Consuelo T Lorenzo, MD Medical Director, Senior Products, Central North Region, Humana, Inc

Consuelo T Lorenzo, MD is a member of the following medical societies: American Academy of Physical Medicine and Rehabilitation

Disclosure: Nothing to disclose.

Additional Contributors

Robert E Windsor, MD, FAAPMR, FAAEM, FAAPM President and Director, Georgia Pain Physicians, PC; Clinical Associate Professor, Department of Physical Medicine and Rehabilitation, Emory University School of Medicine

Robert E Windsor, MD, FAAPMR, FAAEM, FAAPM is a member of the following medical societies: American Academy of Pain Medicine, American Academy of Physical Medicine and Rehabilitation, American College of Sports Medicine, American Medical Association, International Association for the Study of Pain, Texas Medical Association

Disclosure: Nothing to disclose.


Kenneth Adams, MD Assistant Professor, Department of Physical Medicine and Rehabilitation, University of Texas Southwestern Medical School

Kenneth Adams, MD is a member of the following medical societies: American Academy of Physical Medicine and Rehabilitation, American Medical Association, and Texas Medical Association

Disclosure: Nothing to disclose.

  1. Sanders TL, Maradit Kremers H, Bryan AJ, et al. Incidence of Anterior Cruciate Ligament Tears and Reconstruction: A 21-Year Population-Based Study. Am J Sports Med. 2016 Feb 26. [Medline].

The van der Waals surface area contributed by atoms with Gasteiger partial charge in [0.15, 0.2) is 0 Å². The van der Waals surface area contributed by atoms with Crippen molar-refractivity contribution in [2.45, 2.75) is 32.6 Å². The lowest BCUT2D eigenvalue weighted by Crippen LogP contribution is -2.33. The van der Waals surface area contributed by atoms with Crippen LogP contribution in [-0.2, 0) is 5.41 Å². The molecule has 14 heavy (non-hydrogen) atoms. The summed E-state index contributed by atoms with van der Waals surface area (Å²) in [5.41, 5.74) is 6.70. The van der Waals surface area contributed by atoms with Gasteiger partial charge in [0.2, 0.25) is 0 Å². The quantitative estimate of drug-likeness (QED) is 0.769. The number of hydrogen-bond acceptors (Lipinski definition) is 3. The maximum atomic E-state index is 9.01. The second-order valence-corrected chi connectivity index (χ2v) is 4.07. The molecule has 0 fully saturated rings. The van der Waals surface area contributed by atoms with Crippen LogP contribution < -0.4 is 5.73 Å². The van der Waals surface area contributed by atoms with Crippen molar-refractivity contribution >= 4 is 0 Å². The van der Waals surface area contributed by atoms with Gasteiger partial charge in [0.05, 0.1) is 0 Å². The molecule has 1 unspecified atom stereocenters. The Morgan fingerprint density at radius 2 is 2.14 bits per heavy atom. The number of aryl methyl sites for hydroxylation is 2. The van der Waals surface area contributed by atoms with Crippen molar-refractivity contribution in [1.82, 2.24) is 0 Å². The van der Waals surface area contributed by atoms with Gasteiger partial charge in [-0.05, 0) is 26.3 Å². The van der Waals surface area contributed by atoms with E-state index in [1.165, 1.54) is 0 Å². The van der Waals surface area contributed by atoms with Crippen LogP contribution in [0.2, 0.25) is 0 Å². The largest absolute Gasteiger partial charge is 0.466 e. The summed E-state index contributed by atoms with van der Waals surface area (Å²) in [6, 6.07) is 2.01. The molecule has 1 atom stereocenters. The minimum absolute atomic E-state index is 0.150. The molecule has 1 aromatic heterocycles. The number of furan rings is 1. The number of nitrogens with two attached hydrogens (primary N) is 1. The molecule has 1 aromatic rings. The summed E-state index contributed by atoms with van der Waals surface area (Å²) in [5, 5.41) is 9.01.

2. Arendt E, Dick R. Knee injury patterns among men and women in collegiate basketball and soccer. NCAA data and review of literature. Am J Sports Med. 1995 Nov-Dec. 23(6):694-701. [Medline].

  3. Hutchinson MR, Ireland ML. Knee injuries in female athletes. Sports Med. 1995 Apr. 19(4):288-302. [Medline].

  4. Nagano Y, Ida H, Akai M, et al. Biomechanical characteristics of the knee joint in female athletes during tasks associated with anterior cruciate ligament injury. Knee. 2008 Dec 23. [Medline].

  5. Noyes FR, Mooar PA, Matthews DS, et al. The symptomatic anterior cruciate-deficient knee. Part I: the long-term functional disability in athletically active individuals. J Bone Joint Surg [Am]. 1983 Feb. 65(2):154-62. [Medline].

  6. Acasuso Diaz M, Collantes Estevez E, Sanchez Guijo P. Joint hyperlaxity and musculoligamentous lesions: study of a population of homogeneous age, sex and physical exertion. Br J Rheumatol. 1993 Feb. 32(2):120-2. [Medline].

  7. Kibler WB, Chandler TJ, Uhl T, et al. A musculoskeletal approach to the preparticipation physical examination. Preventing injury and improving performance. Am J Sports Med. 1989 Jul-Aug. 17(4):525-31. [Medline].

  8. Godshall RW. The predictability of athletic injuries: an eight-year study. J Sports Med. 1975 Jan-Feb. 3(1):50-4. [Medline].

  9. Jackson DW, Jarrett H, Bailey D, et al. Injury prediction in the young athlete: a preliminary report. Am J Sports Med. 1978 Jan-Feb. 6(1):6-14. [Medline].

  10. Shambaugh JP, Klein A, Herbert JH. Structural measures as predictors of injury basketball players. Med Sci Sports Exerc. 1991 May. 23(5):522-7. [Medline].

  11. Souryal TO, Moore HA, Evans JP. Bilaterality in anterior cruciate ligament injuries: associated intercondylar notch stenosis. Am J Sports Med. 1988 Sep-Oct. 16(5):449-54. [Medline].

  12. Souryal TO, Freeman TR. Intercondylar notch size and anterior cruciate ligament injuries in athletes. A prospective study [published erratum appears in Am J Sports Med 1993 Sep-Oct;21(5):723]. Am J Sports Med. 1993 Jul-Aug. 21(4):535-9. [Medline].